SECRETARY BLINKEN: Good morning, everyone. Foreign Minister Dr. Ahmed and I just had a very productive meeting. I was particularly delighted to welcome him – Ahmed, to welcome you – to Washington and to return the hospitality that you and their highnesses the emir and the crown prince showed me in Kuwait last July. We’ve been on the phone many times since, but there is nothing to replace person-to-person dialogue, no substitute for the kind of discussion that we’re able to have today here in Washington.
This meeting today was the culmination of the fifth U.S.-Kuwait Strategic Dialogue, with nearly a week of intensive discussions between our teams. And it’s another demonstration of our enduring commitment to strong partnerships across the Gulf region. This year marks the seventh decade of diplomatic ties between our countries, starting shortly after Kuwait became an independent nation. We also recently marked, as I think everyone knows, the 30th anniversary of Operations Desert Shield and Desert Storm, when the United States led a coalition of 35 countries that brought an end to the Gulf War and liberated Kuwait.
And when it came time to end the war in Afghanistan, Kuwait stood with the United States. You helped us evacuate thousands of people – American citizens, foreign nationals, Afghans – providing flights, medical care, clothing, even toys for kids. Because of Kuwait’s help, thousands of people reached safety and Afghan families have been able to start new lives around the world.
This was a signal of Kuwait’s generosity and your commitment to humanitarianism and international stability. And we see that in the leadership role that Kuwait plays in institutions like the Gulf Cooperation Council and the Arab League. We see it in how you strive to help resolve conflicts, like in Yemen, which you’ve hosted peace talks and you’ve helped significantly reduce the threat that Daesh poses to international security even as we remain very vigilant about the ongoing threat. And just last year, we saw this statesmanship in full force when Kuwaiti mediation helped heal a rift that had divided countries in the Gulf region for years.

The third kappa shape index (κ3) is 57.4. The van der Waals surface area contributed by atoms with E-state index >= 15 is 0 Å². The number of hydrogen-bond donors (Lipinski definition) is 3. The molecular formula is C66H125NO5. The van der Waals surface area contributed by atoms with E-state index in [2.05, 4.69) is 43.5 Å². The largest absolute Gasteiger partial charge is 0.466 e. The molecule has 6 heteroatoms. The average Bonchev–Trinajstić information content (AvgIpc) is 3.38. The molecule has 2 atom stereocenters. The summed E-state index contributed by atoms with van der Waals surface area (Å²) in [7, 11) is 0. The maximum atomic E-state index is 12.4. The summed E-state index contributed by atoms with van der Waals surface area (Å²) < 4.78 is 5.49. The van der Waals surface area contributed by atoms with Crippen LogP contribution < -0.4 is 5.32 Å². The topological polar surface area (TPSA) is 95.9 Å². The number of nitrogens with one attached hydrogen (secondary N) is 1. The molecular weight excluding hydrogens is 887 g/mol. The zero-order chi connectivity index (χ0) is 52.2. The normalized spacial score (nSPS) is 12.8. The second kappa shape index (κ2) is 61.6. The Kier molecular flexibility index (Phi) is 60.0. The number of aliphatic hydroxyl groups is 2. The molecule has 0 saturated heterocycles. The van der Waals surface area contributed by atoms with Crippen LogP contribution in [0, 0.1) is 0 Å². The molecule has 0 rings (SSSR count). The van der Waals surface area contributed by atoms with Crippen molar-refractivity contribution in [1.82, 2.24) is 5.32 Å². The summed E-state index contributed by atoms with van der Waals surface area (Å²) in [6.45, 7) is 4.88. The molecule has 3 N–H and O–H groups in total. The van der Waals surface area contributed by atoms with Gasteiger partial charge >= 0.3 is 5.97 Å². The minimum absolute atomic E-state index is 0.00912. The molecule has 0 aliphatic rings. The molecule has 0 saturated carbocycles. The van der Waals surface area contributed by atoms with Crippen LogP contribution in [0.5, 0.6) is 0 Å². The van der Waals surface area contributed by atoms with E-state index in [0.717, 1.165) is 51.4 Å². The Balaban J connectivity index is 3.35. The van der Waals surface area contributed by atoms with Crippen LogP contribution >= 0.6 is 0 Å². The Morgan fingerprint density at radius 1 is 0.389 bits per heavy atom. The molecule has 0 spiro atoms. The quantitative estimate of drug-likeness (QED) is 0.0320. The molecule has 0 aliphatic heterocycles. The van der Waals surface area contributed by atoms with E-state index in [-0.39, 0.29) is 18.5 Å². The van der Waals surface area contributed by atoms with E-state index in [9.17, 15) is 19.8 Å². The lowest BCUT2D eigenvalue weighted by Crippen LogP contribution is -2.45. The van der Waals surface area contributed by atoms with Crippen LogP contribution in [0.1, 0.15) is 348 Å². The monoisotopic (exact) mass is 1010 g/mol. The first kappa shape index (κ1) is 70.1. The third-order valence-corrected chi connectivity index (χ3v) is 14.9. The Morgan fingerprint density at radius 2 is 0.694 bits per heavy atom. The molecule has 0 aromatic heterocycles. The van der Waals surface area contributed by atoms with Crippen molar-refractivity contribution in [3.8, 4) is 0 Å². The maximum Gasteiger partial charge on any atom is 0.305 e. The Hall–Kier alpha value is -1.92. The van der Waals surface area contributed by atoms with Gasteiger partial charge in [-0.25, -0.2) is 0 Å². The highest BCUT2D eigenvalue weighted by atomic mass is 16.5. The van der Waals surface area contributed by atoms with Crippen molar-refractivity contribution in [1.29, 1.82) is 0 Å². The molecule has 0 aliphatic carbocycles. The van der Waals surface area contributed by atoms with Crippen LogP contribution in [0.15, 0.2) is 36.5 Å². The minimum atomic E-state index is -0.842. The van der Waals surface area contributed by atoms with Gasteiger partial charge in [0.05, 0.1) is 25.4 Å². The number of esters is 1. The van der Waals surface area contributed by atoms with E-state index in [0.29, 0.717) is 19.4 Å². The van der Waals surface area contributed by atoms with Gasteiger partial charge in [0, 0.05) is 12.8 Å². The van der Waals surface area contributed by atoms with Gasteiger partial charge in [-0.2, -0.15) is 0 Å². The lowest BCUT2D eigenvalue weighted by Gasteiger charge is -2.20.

The work of mediation and peacemaking never ends. We both know that. We spoke a lot about that today. And I especially appreciated our close consultations today on issues that quite literally span the globe.
We talked about the ongoing security challenge posed by Russia’s provocations and threatened aggression toward Ukraine. We agree that this crisis is much bigger than just Ukraine or even Europe. It’s of serious concern to the entire international community. It requires an international response. Kuwait knows this, in a sense, better than anyone because at stake in Ukraine are some of the most basic principles of international relations that undergird peace and security, like the principle that one nation can’t simply change the borders of another by force or seek to dominate its decisions, subjugate it to its will in a sphere of influence.
We just spoke a moment ago about the liberation of Kuwait now 31 years ago, so Kuwait understands these principles very, very well.
We discussed Iran. The United States appreciates Kuwait’s support for a mutual return to compliance with the JCPOA, the Iran nuclear agreement, because it’s the most effective way to ensure that Iran cannot develop a nuclear weapon. We’re very grateful for Kuwait’s close coordination through venues like the GCC Iran Working Group, where we have stood together against Iran’s destabilizing actions in the region.